Congressional panel concludes 12-month review of sexual assault in military

When a series of high-profile military sexual assault cases attracted national attention last year, Congress established a panel to conduct an independent review of Department of Defense (DoD) systems used to investigate, prosecute and adjudicate allegations of sexual assault in the military. Secretary of Defense Chuck Hagel named Interim Dean James W. Houck to the panel, which also included Chair and Judge Barbara Jones (retired) of the U.S. District Court for the Southern District of New York and former U.S. Representative Elizabeth Holtzman.

The panel published its final report on June 27, 2014, after hearing from over 600 witnesses, including Senators Kristen Gillibrand and Claire McCaskill. Panelists and subcommittees held 79 days of meetings before arriving at 132 recommendations. The recommendations focus on the investigation, prosecution and adjudication of sexual assault as well as victim services; victim rights; and the role of the commander in the military justice process.

Among its recommendations, the panel concluded (with two members dissenting) that Congress should not further limit the authority of convening authorities under the Uniform Code of Military Justice (UCMJ) to refer charges for sexual assault crimes to trial by court-martial beyond recent amendments to the UCMJ and DoD policy.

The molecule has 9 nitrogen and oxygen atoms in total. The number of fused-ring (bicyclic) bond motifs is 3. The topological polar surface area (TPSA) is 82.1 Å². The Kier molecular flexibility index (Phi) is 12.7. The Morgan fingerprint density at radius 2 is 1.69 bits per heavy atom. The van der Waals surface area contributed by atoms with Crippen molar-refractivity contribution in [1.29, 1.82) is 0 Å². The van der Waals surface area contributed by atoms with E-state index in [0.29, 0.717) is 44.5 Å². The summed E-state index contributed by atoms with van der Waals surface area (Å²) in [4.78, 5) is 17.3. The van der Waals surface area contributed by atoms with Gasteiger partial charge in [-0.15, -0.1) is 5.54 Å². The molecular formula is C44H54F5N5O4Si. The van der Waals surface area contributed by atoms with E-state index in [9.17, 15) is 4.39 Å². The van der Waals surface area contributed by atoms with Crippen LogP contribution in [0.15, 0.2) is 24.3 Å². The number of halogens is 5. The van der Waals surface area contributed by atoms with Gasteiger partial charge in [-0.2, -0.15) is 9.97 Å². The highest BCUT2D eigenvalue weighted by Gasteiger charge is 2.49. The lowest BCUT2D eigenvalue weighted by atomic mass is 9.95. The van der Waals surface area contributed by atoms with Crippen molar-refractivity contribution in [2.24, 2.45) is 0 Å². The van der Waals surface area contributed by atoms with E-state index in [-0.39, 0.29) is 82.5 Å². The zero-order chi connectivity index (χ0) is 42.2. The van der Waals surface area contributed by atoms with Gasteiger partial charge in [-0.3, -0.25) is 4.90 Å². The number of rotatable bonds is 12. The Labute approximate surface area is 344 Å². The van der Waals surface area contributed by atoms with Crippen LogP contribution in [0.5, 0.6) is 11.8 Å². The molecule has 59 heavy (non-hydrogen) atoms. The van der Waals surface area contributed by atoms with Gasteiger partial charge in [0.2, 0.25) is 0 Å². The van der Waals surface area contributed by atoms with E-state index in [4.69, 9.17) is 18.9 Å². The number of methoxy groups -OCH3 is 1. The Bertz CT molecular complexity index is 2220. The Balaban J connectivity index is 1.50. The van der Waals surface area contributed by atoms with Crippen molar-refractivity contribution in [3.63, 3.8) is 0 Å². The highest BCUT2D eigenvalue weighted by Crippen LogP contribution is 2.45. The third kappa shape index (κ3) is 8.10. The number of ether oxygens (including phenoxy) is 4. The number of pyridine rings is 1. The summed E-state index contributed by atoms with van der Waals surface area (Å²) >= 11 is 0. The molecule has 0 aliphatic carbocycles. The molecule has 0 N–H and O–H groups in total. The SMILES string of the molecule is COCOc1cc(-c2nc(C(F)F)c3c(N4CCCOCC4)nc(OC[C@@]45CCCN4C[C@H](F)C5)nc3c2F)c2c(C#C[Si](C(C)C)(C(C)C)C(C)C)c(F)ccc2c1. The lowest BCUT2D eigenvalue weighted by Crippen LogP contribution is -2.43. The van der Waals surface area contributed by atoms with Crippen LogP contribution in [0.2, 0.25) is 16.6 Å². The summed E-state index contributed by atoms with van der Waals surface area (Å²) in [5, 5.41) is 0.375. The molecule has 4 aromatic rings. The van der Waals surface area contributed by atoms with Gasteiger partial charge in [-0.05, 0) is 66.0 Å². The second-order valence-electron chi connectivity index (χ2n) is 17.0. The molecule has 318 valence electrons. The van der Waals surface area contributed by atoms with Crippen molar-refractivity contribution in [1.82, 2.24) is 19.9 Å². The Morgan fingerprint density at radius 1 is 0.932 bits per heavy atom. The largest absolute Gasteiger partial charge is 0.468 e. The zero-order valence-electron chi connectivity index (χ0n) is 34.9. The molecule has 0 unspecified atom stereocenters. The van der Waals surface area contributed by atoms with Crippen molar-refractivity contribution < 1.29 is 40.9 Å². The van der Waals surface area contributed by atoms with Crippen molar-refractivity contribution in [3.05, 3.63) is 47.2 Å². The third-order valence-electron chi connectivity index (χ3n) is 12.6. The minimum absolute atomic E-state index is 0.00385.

After reviewing the practices of Allied militaries and available civilian statistics, and hearing from many witnesses, the panel determined the evidence does not support a conclusion that removing convening authority from senior commanders will reduce the incidence of sexual assault, increase reporting of sexual assaults, or improve the quality of investigations and prosecutions of sexual assault cases in the Armed Forces. In addition, proposals for systemic changes to the military justice system should be considered carefully in the context of the many changes that have recently been made to the form and function of the military justice system.

The numerous and substantive changes recently enacted require time to be implemented and then assessed prior to enacting additional reforms.

The full report is available online. 

Last Updated July 22, 2015